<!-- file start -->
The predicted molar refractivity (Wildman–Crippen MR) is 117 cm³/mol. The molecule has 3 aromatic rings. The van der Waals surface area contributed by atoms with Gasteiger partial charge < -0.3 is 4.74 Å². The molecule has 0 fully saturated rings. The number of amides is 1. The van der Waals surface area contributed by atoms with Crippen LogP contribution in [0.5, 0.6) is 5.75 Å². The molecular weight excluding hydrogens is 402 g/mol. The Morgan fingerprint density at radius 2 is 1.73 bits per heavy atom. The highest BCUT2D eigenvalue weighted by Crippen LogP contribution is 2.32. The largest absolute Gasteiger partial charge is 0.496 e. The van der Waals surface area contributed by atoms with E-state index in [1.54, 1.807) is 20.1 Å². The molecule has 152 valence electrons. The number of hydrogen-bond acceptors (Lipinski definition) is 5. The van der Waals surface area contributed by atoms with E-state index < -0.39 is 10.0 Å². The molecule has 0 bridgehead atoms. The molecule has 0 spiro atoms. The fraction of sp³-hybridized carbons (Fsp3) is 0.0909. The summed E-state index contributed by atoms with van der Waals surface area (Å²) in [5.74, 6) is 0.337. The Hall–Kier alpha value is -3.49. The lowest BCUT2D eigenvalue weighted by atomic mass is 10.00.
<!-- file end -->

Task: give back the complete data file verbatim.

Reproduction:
The predicted molar refractivity (Wildman–Crippen MR) is 117 cm³/mol. The molecule has 3 aromatic rings. The van der Waals surface area contributed by atoms with Gasteiger partial charge < -0.3 is 4.74 Å². The molecule has 0 fully saturated rings. The number of amides is 1. The van der Waals surface area contributed by atoms with Crippen LogP contribution in [0.5, 0.6) is 5.75 Å². The molecular weight excluding hydrogens is 402 g/mol. The Morgan fingerprint density at radius 2 is 1.73 bits per heavy atom. The highest BCUT2D eigenvalue weighted by Crippen LogP contribution is 2.32. The largest absolute Gasteiger partial charge is 0.496 e. The van der Waals surface area contributed by atoms with E-state index in [1.54, 1.807) is 20.1 Å². The molecule has 152 valence electrons. The number of hydrogen-bond acceptors (Lipinski definition) is 5. The van der Waals surface area contributed by atoms with E-state index < -0.39 is 10.0 Å². The molecule has 0 bridgehead atoms. The molecule has 0 spiro atoms. The fraction of sp³-hybridized carbons (Fsp3) is 0.0909. The summed E-state index contributed by atoms with van der Waals surface area (Å²) in [5.74, 6) is 0.337. The Hall–Kier alpha value is -3.49. The lowest BCUT2D eigenvalue weighted by atomic mass is 10.00.